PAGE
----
Christian LGBT groups caught between conservative churches and secular partners in Eastern Europe

Since the 1990s, Christian LGBT groups have appeared in Eastern European, post-communist countries, but they have to live in a difficult social and religious environment, although changes in Western churches on those issues inspire some of them to seek constructive dialogue with their own churches, writes theologian and sociologist Michael Brinkschröder (Munich) in Religion & Gesellschaft in Ost und West (August). A French Catholic priest founded the European Forum of Lesbian, Gay, Bisexual and Transgender Christian Groups in Western Europe in 1982, which now counts some 50 member organizations in 23 countries, including Central and Eastern European ones. Groups from the latter countries started participating at the 1992 meeting. Many of those groups, however, were unable to establish solid foundations. Despite support and training provided by Western European groups as well as by the U.S.-based Metropolitan Community Church to their Eastern European counterparts since 2002, several of them have declined or failed to reach stability, frustrated by the lack of dialogue with their churches (or excommunications), not to mention burnout experienced by some activists.

Such setbacks have not prevented the movement from expanding, targeting countries from the former Soviet Union since 2008 (Russia, Ukraine, Armenia, Kyrgyzstan, Moldavia, and Estonia). Some of those groups limit membership to specific denominations, such as Queer Credo in Kyiv for Orthodox homosexuals. In contrast, another group in Moscow is ecumenical and also welcomes non-Christian seekers. This diversity, however, makes it difficult to find a common identity—thus most groups affirm a Christian orientation. Recently, there have been renewed interest and activities by Catholic LGBT groups in several countries, something that may be influenced both by current debates in those countries and by the “Pope Francis effect,” possibly opening the way to a more liberal approach by the Roman Catholic Church. Brinkschröder remarks that one of the difficulties for those Christian LGBT groups is that they find themselves in the midst of culture wars between the secular LGBT movement, on the one hand, and conservative churches that sees them as sinners, on the other hand. This tension puts them in a position that many people fail to understand. Moreover, due to widespread hostile attitudes, LGBT Christians tend to internalize an attitude of fear that is not conducive to productive cooperation. It is also difficult for several groups to get legally registered, thus leaving their status in limbo.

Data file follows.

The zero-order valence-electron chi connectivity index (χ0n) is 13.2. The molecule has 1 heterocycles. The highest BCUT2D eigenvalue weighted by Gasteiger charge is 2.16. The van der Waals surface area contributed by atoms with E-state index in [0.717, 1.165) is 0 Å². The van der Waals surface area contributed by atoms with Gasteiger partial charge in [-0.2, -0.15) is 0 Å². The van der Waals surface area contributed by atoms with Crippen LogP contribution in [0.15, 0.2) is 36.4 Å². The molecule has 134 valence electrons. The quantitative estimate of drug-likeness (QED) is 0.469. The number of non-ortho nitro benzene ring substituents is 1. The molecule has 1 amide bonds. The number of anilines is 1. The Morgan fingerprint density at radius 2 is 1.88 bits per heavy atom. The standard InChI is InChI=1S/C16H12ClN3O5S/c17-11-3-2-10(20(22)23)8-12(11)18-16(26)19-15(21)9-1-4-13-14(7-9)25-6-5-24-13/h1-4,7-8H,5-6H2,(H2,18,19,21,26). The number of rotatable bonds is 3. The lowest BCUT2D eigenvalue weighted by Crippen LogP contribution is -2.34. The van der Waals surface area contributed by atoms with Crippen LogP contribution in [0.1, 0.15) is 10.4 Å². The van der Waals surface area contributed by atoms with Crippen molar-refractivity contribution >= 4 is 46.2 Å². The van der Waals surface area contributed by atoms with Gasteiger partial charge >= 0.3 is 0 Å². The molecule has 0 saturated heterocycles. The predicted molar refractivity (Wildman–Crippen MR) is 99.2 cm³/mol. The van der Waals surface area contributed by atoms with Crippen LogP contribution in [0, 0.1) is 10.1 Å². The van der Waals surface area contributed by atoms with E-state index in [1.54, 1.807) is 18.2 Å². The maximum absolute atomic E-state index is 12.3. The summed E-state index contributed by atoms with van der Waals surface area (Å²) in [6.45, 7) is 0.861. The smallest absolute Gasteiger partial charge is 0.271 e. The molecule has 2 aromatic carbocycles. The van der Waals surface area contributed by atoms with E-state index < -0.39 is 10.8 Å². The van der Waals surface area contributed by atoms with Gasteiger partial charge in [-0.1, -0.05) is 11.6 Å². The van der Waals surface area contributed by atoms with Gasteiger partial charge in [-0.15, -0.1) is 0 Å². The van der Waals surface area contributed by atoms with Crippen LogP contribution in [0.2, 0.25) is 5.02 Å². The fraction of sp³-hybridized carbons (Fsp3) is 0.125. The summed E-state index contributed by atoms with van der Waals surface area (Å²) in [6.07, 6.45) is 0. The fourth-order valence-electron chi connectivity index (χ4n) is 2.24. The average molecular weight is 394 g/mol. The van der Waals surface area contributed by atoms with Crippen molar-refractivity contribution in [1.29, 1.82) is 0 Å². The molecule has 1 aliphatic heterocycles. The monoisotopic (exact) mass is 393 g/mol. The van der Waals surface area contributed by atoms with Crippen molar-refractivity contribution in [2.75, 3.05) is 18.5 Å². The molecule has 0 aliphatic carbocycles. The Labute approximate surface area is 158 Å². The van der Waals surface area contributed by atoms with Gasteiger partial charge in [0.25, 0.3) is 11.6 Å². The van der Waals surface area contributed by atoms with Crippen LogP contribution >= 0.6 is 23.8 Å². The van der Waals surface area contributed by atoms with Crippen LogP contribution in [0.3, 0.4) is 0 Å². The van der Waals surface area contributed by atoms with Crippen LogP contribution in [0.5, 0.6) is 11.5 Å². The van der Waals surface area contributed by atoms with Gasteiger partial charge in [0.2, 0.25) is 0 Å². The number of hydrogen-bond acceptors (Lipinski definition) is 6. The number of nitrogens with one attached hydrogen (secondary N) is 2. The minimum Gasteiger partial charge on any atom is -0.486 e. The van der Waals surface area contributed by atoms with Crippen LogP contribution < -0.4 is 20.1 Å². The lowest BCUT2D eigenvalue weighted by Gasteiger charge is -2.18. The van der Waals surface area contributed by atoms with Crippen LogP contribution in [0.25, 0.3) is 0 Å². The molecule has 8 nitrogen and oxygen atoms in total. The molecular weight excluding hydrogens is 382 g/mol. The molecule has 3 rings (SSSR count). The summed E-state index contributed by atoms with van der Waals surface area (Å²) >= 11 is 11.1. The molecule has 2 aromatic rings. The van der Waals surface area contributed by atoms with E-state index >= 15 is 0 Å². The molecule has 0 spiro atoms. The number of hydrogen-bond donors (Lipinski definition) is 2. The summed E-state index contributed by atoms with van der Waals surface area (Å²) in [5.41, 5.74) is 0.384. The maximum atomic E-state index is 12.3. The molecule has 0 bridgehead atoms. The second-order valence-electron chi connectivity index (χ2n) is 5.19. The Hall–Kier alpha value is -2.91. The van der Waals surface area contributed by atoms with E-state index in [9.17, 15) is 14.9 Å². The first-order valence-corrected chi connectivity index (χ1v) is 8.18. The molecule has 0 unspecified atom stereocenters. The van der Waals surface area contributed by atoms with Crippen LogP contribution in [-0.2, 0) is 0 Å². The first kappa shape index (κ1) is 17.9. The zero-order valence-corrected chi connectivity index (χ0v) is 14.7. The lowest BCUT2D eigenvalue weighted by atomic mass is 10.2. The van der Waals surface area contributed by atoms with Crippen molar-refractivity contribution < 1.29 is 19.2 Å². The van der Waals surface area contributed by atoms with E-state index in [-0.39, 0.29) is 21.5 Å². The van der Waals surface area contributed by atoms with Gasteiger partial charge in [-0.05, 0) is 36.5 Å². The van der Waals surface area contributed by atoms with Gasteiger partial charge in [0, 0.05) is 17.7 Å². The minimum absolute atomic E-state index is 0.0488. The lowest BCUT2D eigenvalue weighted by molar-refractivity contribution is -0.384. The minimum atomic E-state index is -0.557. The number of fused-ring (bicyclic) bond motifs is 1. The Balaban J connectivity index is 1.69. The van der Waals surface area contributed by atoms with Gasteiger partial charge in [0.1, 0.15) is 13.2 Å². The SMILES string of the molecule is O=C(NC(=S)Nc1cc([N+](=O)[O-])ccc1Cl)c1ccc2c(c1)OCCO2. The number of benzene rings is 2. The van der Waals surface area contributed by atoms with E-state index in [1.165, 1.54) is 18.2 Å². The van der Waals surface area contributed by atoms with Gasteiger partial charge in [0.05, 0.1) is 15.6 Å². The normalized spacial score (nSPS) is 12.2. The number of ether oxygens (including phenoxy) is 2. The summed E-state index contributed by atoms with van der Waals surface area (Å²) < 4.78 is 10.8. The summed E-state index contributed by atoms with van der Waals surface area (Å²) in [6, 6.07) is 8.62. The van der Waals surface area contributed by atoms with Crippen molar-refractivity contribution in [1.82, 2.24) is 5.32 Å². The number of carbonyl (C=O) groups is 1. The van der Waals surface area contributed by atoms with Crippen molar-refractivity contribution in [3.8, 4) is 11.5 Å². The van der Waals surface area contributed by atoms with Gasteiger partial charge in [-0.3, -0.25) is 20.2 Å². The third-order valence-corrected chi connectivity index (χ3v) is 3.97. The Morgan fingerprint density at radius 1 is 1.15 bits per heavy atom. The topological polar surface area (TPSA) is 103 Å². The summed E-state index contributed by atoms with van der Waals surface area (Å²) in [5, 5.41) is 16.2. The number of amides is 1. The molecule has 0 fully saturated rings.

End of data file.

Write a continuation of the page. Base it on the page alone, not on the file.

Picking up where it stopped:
(Religion & Gesellschaft in Ost und West, Birmensdorferstr. 52, P.O. Box 9329, 8036 Zurich, Switzerland –